Electronic Monitoring in Scotland Working Group Report
Report and recommendations on electronic monitoring produced by the expert working group.
The Council of Europe Recommendation
In 2014, the Council of Europe made a recommendation ( Recommendation CM/Rec (2014) 4) about Electronic Monitoring with the aim 'to define a set of basic principles related to ethical issues and professional standards enabling national authorities to provide just, proportionate and effective use of different forms of electronic monitoring in the framework of the criminal justice process in full respect of the rights of the persons concerned'.
The Recommendation contained 40 principles including;
- Reiterating that prison overcrowding and prison population growth constitute continuing challenges to prison administrations and the criminal justice system as a whole, both in terms of human rights and of the efficient management of penal institutions
- Recognising that electronic monitoring, as a restriction of liberty, used in the framework of the criminal justice process, can potentially help reduce resorting to full deprivation of liberty, while enabling, as a standalone or integrated measure, effective supervision of suspects and offenders in the community, and thus helping prevent crime
- Recognising at the same time that electronic monitoring technologies can be used in better and worse ways, and insisting that they are used in a well regulated, evidence-based and proportionate manner in order to reduce unwarranted adverse effects on the life of a monitored person and of concerned third parties, including their families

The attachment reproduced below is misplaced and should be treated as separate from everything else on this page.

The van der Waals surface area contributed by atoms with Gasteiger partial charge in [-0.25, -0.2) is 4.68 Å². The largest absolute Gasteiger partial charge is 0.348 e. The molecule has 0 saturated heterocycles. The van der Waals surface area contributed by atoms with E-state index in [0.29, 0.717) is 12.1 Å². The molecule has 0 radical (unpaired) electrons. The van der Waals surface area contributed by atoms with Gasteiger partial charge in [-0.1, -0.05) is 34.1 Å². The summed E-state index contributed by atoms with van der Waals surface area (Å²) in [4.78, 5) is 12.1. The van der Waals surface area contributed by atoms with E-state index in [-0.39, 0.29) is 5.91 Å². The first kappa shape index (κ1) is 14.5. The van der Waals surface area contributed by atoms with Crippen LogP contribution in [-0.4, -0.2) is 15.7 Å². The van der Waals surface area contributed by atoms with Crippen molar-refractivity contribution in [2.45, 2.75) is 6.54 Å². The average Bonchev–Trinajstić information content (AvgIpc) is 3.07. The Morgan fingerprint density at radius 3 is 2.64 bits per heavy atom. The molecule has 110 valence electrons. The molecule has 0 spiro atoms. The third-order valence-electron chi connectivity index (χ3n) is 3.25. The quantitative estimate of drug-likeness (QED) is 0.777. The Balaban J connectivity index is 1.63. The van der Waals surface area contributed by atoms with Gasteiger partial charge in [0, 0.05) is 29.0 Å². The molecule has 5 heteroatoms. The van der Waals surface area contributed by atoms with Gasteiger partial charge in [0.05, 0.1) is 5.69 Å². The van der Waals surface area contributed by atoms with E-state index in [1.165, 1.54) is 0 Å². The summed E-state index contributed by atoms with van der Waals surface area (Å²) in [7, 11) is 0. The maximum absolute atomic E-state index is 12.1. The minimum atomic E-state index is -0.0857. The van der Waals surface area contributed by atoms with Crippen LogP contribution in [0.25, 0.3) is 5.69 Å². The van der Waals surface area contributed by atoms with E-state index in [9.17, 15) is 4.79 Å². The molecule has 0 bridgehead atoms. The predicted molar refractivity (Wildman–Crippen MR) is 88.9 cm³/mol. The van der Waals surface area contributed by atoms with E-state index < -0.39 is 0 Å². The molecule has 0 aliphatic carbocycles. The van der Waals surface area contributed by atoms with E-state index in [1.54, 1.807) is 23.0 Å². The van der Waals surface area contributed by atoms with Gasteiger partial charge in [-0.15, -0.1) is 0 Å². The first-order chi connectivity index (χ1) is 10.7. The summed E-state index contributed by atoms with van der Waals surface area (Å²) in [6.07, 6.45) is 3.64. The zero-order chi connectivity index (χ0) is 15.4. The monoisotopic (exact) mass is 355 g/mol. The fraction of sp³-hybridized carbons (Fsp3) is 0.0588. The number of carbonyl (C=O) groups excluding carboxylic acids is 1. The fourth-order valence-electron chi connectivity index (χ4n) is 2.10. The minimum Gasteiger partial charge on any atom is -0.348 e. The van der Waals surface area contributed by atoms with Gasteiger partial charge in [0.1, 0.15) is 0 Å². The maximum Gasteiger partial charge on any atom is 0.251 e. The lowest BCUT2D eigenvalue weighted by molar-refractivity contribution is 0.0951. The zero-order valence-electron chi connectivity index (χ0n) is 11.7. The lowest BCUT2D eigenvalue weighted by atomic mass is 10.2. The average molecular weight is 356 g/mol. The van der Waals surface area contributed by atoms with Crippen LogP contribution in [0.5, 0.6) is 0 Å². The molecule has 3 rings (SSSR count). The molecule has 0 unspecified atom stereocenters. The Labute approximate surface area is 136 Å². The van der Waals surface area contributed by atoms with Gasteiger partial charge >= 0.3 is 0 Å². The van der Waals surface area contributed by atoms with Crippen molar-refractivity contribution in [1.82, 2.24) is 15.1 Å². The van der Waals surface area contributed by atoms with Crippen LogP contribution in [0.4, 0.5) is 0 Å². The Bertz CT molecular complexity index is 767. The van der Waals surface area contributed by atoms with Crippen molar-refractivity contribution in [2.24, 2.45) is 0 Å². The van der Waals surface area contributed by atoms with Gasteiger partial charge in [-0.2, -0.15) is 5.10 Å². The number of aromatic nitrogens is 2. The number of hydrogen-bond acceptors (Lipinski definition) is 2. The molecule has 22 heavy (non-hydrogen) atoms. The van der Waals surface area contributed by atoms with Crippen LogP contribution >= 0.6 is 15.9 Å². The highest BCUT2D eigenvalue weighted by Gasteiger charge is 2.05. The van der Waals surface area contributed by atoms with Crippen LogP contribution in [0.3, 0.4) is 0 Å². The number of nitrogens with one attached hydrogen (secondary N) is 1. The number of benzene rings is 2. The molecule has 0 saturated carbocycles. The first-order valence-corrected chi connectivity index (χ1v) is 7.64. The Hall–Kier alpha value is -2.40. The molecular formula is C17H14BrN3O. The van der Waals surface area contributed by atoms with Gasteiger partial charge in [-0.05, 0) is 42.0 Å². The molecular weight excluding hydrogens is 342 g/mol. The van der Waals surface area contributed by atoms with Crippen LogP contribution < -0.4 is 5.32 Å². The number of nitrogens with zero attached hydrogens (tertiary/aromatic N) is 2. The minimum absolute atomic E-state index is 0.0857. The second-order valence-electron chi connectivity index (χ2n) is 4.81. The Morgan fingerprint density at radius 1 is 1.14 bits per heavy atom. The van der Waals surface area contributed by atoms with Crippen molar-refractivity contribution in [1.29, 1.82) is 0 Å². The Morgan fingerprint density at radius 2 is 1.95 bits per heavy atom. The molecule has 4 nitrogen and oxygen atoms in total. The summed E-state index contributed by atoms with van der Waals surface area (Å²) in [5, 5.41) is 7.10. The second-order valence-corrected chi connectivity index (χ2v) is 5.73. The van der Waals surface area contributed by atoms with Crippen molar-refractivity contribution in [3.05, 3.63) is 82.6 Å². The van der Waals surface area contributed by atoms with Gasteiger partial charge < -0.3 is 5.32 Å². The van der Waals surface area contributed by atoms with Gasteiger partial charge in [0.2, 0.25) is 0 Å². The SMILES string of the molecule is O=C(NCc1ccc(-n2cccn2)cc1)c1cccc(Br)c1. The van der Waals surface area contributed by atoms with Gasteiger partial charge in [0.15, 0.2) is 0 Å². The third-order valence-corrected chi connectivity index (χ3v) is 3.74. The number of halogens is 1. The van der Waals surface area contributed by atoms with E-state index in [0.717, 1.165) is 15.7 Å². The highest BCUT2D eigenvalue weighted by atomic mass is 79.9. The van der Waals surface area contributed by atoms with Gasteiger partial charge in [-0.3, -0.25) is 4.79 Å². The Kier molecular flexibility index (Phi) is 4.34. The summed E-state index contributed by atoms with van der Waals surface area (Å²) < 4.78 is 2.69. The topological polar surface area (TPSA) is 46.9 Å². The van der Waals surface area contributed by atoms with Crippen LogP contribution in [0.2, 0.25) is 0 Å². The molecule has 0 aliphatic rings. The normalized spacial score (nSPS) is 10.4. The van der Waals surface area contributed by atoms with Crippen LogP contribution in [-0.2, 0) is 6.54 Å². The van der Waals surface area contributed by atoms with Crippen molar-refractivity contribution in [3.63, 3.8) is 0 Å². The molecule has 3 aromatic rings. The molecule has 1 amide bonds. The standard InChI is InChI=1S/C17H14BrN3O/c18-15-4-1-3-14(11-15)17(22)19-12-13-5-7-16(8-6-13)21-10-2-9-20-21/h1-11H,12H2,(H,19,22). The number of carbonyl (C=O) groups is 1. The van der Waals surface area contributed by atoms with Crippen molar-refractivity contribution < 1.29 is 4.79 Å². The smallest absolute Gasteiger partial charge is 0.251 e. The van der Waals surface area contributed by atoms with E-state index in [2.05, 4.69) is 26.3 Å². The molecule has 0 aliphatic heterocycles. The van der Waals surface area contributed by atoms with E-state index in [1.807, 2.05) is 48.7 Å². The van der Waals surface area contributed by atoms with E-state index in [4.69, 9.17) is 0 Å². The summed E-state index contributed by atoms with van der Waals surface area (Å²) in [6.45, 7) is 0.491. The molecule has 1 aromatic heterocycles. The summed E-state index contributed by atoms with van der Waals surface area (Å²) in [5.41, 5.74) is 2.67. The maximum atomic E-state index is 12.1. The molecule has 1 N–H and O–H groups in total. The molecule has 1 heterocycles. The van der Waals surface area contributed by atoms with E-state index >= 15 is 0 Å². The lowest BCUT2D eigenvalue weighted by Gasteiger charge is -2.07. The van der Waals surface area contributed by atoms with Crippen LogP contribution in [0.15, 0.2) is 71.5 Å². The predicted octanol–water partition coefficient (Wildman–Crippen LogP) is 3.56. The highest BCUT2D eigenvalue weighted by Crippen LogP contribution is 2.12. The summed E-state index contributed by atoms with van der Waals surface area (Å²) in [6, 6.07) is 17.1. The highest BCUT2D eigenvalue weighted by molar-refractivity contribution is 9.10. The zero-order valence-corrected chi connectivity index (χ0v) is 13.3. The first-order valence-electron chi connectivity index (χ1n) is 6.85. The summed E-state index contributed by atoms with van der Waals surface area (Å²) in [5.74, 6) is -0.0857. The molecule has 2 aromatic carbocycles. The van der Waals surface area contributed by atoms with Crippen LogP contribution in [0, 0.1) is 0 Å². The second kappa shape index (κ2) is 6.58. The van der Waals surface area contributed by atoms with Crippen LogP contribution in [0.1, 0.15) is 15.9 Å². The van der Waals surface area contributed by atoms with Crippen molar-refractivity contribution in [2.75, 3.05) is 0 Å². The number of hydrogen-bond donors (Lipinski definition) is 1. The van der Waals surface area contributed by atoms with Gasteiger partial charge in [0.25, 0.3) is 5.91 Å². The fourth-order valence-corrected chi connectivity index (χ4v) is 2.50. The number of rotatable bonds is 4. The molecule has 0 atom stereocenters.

- Insisting that the use of EM is always subject to judicial authority, or is at least subject to judicial review
- The type and modalities of execution of EM shall be proportionate in terms of duration and intrusiveness to the seriousness of the offence alleged or committed, shall take into account the individual circumstances of the suspect or offender and shall be regularly reviewed, and
- Where there is a victim protection scheme using EM to supervise the movements of a suspect or an offender, it is essential to obtain the victim's prior consent and every effort shall be made to ensure that the victim understands the capacities and limitations of the technology.
The Working Group considered the Council of Europe's principles and recommendations in the context of the current service and were satisfied that the electronic monitoring process in Scotland largely comply with these, without being as integrated as it could be. With regards to the future development of the electronic monitoring service, the Working Group was mindful of the European principles throughout their deliberations, in particular around the uses of newer, upcoming technologies to ensure standards were met. The Working Group considers that its recommendations are fully aligned with the European principles and recommendations.
These principles and recommendations will be further considered in the following months, with particular reference to data sharing and retention, in order to ensure that Scottish practice accords with the following European principle: "Data collected in the course of the use of electronic monitoring shall be subject to specific regulations based on the relevant international standards regarding storage, use and sharing of data."
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